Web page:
[GRIT COMMENTARY] The Importance of the Story and How It’s Told
2015 Q1-Q2 GRIT Report commentary by Jackie Lorch, Vice President, Global Knowledge Management for SSI, sharing her thoughts on the current state of the market research industry.
Researchers have been asking for a “seat at the table” for a long time. In fact this hopeful desire has become such a familiar industry goal that we almost don’t hear the words anymore and don’t think much about their meaning. But is this a big enough, bold enough industry goal? Should we be content with just a seat at the table, however peripheral our influence and involvement in key decisions? Is any seat OK, even if we get the shortest chair, furthest away from the head of the table?
Could research aspire to a more central position in the organization, with key decision-makers instead taking a seat at the research table where insights are shared and the data needed to support big strategic decisions is clearly and compellingly delivered? How would the research industry have to change to make that happen?
This GRIT survey asked some new questions to help shed light on how research is perceived and used by companies today, and how researchers define themselves. The results indicate that roles are shifting and there is no group clearly in charge of the data function within businesses.
Data synthesis opens doors
When research buyers were asked who in their organization is mainly responsible for synthesizing different data sources, almost a third said no one is responsible for this, and less than half (44%) cited a market research/insights department as having this responsibility. A 2014 BCG report said “Big data has brought game-changing shifts to the way data is acquired, analyzed, stored, and used,” yet “Less understood—much less put into practice—are the steps that companies must take in order to realize that potential.” This lack of cohesion and organization around data sourcing could represent a massive opportunity for researchers who know data better than anyone.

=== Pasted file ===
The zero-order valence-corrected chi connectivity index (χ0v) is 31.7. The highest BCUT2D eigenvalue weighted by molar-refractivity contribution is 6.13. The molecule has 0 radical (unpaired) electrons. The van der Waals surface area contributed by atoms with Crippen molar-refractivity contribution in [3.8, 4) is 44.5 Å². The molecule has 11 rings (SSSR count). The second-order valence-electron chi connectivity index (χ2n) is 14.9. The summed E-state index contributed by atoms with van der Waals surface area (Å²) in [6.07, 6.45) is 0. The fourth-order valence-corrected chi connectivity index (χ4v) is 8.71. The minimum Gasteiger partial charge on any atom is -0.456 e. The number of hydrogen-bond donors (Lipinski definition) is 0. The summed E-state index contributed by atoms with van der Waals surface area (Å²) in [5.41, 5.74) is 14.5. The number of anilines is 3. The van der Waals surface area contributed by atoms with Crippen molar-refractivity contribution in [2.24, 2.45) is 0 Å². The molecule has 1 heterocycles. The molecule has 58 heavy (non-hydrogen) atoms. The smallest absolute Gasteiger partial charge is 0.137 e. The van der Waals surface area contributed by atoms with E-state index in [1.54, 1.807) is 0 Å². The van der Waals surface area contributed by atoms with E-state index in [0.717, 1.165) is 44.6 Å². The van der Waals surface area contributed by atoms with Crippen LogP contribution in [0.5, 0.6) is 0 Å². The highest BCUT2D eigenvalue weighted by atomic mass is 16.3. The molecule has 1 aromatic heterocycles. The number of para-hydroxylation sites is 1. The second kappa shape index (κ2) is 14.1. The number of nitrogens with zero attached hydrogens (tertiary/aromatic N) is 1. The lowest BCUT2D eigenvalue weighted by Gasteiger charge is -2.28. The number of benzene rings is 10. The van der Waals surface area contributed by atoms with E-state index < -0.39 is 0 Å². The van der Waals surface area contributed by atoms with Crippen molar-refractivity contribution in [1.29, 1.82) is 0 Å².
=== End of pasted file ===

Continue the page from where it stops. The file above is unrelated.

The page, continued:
Transformation of data delivery
Researchers are rock solid when it comes to delivering reliable data – but may not be as strong when it comes to telling the stories that will grab the attention of the C-suite. Less than half (41%) of research buyers in this study say research is used in their organization as an input into important customer-facing decisions or as a main way to understand customer experience.
Scientists have proved through biochemistry what we all know: stories resonate, stay in the mind and have the power to change behavior. Those who tell compelling stories get and keep their listeners’ attention. Yet only a quarter of research buyers in this study see market research as a way to tell the stories that help business understand how different data sources fit together. Is this because researchers spend too much time perfecting charts and tables and have no time to create meaning from the data? Or do researchers not see storytelling as their role?
The report also highlights the minimal amount of time researchers apparently spend presenting and consulting on the implications of research. Are we thinking enough about how we present data compared to how we collect and analyze it? Recent research we have done at SSI has highlighted the need to match the data presentation style to the listener, whether infographic or simple chart.
Opportunity is knocking
We are in a time of blurred roles within organizations and blurred lines about what the role of a researcher is compared to that of a consultant, an analyst or an advisor. This too creates massive opportunity for researchers.
But businesses will soon figure out how to handle big data and who should be in charge, because it represents too big of an opportunity for them not to. So the window of opportunity for researchers to own business data is limited.
In a recent editorial ESOMAR Director General Finn Raben and President Laurent Flores urged researchers to stand up for the value and relevancy of research, quoting poet Dylan Thomas and urging us to “rage against the dying of the light.” Dylan Thomas also said “A good poem is a contribution to reality... A good poem helps to change the shape of the universe, helps to extend everyone’s knowledge of himself and the world around him.”
We might say the same about a good research story, well told.